This week from our friend, Laowai Comics. Only in China – keep it crazy!

Wednesday, March 5, 2014

Who’s Got the Best School Uniforms in Asia?

What’s in a school uniform? (And, if you clicked on this story because the main image showed EXO-K[orea]‘s six members – all well out of high school – still dressed in school uniforms for a photo shoot, you kinda understand the appeal of the school uniform in popular Asian, and non-Asian, imaginations.)


Visiting, you’ll see groups of students wearing school uniforms. Some may have graduated, actually; there was once an on-street interview asking those who’d left school why they still wore their uniforms, with the popular answer, “Because the uniform is still our favorite piece of clothing.” It’s a bit of a fashion symbol.

The reality:


Some super cool boys who go to the same hairstylist


Some super cool girls – the “sailor” look is typical of Japanese school uniforms

The not-so-reality:


Mutton dressed up as lambs – I mean, “street style”

South Korea

The Korean uniform is another one that’s steeped in pop culture: the girls usually wear white shirts and plaid, pleated skirts, while boys wear white shirts and trousers. Indeed, the uniforms show energy and some fashion.

The reality:


Some Korean students

The not-so-reality:


SNSD/Girls’ Generation in a world of their own


The cast of To the Beautiful You, a K-drama set in high school


Schools in Thailand have strict dress codes: all students from primary schools to universities are required to wear uniforms every day. While primary schools’ uniforms are usually in bright colors, older students follow the white top (blouse, shirt) and black bottom (skirt, trousers) look. In 2013, Thai university uniforms were voted the “sexiest” among Asian uniforms by a poll conducted by Japanese media.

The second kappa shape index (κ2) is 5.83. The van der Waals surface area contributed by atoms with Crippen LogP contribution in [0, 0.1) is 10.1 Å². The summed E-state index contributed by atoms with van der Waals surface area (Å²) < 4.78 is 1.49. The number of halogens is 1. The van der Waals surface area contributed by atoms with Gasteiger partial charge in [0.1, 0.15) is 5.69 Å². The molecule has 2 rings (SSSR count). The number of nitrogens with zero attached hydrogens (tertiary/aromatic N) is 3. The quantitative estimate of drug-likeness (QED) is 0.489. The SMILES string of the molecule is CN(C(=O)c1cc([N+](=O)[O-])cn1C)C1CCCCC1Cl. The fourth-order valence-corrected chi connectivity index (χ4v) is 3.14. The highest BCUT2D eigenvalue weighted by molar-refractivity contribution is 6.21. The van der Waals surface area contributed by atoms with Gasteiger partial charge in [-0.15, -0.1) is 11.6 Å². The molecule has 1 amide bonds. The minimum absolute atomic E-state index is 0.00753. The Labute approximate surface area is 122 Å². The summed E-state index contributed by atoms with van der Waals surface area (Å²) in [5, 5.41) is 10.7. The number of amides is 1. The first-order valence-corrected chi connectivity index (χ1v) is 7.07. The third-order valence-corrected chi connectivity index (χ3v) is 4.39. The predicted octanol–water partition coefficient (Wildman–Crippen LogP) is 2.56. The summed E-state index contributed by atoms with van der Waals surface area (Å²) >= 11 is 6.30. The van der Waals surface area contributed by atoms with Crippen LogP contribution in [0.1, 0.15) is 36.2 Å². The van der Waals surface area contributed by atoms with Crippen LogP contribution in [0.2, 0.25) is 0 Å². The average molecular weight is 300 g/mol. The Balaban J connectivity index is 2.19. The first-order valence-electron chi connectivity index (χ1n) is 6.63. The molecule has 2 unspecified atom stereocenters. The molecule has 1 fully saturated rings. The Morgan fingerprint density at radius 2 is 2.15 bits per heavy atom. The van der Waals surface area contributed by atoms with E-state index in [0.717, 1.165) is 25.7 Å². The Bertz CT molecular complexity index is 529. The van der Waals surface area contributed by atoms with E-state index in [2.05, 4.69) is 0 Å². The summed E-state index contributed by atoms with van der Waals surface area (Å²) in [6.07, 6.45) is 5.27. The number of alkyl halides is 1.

The reality:


A middle school in Thailand

The not-so-reality?:


A form of university-regulated uniforms


Malaysia is a Muslim country, so the students have very strict dress code. The girls’ skirts must be below the knee, and the sleeves long enough to cover elbows.

The reality:


Modesty in pinafores


The ao dai is a traditional Vietnamese costume with hundreds’ of years of history. A search online has many visitors talking about this beautiful scene: girls in white ao dai, riding a bicycle or walking and talking to friends. Clean, fresh, and all-purpose. Besides, selecting traditional wear as school uniforms is a brilliant idea: it provides a way for the younger generation to learn and be proud of their ethnic identity and culture.

The reality:


Two students ride a bike to school

The not-so-reality?:


Couldn’t tell if this was a photo shoot; the ao dai are missing the school’s emblem over the chest


School uniforms in China are basically sportswear, designed for activities, with a clear lack of fashion. Most Chinese uniforms that aren’t exercise outfits follow the Japanese/Korea styles, with blazer, shirt, and skirt/trousers.

The reality:


Exercise those young minds!


A step above the “sporty” look